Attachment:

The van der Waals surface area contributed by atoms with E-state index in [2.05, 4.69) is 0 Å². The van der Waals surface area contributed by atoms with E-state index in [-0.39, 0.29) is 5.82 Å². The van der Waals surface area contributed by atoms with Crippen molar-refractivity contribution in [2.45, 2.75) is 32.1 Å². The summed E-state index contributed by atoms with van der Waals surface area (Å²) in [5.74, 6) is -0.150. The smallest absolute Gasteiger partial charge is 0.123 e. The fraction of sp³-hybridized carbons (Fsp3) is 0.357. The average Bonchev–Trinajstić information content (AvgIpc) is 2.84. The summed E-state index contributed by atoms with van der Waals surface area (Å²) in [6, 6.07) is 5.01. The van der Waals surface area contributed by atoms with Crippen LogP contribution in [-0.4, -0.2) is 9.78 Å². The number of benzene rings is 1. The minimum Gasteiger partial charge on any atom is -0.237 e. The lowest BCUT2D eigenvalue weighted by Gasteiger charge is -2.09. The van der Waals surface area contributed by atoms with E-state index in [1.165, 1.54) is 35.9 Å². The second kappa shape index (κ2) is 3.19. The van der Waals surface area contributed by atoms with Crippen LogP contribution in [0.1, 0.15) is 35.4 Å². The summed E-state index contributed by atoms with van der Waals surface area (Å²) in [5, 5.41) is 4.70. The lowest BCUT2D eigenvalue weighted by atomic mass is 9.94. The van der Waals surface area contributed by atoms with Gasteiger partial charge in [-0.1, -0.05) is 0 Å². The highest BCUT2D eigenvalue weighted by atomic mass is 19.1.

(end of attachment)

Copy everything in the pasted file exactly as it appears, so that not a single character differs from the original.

The van der Waals surface area contributed by atoms with E-state index in [2.05, 4.69) is 0 Å². The van der Waals surface area contributed by atoms with E-state index in [-0.39, 0.29) is 5.82 Å². The van der Waals surface area contributed by atoms with Crippen molar-refractivity contribution in [2.45, 2.75) is 32.1 Å². The summed E-state index contributed by atoms with van der Waals surface area (Å²) in [5.74, 6) is -0.150. The smallest absolute Gasteiger partial charge is 0.123 e. The fraction of sp³-hybridized carbons (Fsp3) is 0.357. The average Bonchev–Trinajstić information content (AvgIpc) is 2.84. The summed E-state index contributed by atoms with van der Waals surface area (Å²) in [6, 6.07) is 5.01. The van der Waals surface area contributed by atoms with Crippen LogP contribution in [-0.4, -0.2) is 9.78 Å². The number of benzene rings is 1. The minimum Gasteiger partial charge on any atom is -0.237 e. The lowest BCUT2D eigenvalue weighted by Gasteiger charge is -2.09. The van der Waals surface area contributed by atoms with E-state index in [1.165, 1.54) is 35.9 Å². The second kappa shape index (κ2) is 3.19. The van der Waals surface area contributed by atoms with Crippen LogP contribution in [0.1, 0.15) is 35.4 Å². The summed E-state index contributed by atoms with van der Waals surface area (Å²) in [5, 5.41) is 4.70. The lowest BCUT2D eigenvalue weighted by atomic mass is 9.94. The van der Waals surface area contributed by atoms with Gasteiger partial charge in [-0.1, -0.05) is 0 Å². The highest BCUT2D eigenvalue weighted by atomic mass is 19.1.